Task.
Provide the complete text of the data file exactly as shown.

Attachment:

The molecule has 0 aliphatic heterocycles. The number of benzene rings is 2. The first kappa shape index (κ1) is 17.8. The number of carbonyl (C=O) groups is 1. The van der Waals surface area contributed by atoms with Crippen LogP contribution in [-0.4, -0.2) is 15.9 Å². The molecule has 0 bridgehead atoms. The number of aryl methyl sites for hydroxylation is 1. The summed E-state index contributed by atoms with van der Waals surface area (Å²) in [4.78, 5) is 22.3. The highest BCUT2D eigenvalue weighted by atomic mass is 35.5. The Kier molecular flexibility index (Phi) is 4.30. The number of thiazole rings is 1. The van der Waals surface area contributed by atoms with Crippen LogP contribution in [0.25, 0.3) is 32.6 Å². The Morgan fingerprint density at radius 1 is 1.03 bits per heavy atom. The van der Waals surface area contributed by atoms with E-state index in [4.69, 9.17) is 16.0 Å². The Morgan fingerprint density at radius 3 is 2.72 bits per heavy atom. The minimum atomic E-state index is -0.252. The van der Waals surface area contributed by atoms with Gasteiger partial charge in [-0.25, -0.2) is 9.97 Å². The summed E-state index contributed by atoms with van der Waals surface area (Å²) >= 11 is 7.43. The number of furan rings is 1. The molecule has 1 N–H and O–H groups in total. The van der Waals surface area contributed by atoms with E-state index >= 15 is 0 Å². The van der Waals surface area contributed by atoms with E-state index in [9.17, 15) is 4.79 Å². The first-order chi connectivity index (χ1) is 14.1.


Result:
The molecule has 0 aliphatic heterocycles. The number of benzene rings is 2. The first kappa shape index (κ1) is 17.8. The number of carbonyl (C=O) groups is 1. The van der Waals surface area contributed by atoms with Crippen LogP contribution in [-0.4, -0.2) is 15.9 Å². The molecule has 0 bridgehead atoms. The number of aryl methyl sites for hydroxylation is 1. The summed E-state index contributed by atoms with van der Waals surface area (Å²) in [4.78, 5) is 22.3. The highest BCUT2D eigenvalue weighted by atomic mass is 35.5. The Kier molecular flexibility index (Phi) is 4.30. The number of thiazole rings is 1. The van der Waals surface area contributed by atoms with Crippen LogP contribution in [0.25, 0.3) is 32.6 Å². The Morgan fingerprint density at radius 1 is 1.03 bits per heavy atom. The van der Waals surface area contributed by atoms with E-state index in [4.69, 9.17) is 16.0 Å². The Morgan fingerprint density at radius 3 is 2.72 bits per heavy atom. The minimum atomic E-state index is -0.252. The van der Waals surface area contributed by atoms with Gasteiger partial charge in [-0.25, -0.2) is 9.97 Å². The summed E-state index contributed by atoms with van der Waals surface area (Å²) >= 11 is 7.43. The number of furan rings is 1. The molecule has 1 N–H and O–H groups in total. The van der Waals surface area contributed by atoms with E-state index >= 15 is 0 Å². The van der Waals surface area contributed by atoms with E-state index in [9.17, 15) is 4.79 Å². The first-order chi connectivity index (χ1) is 14.1.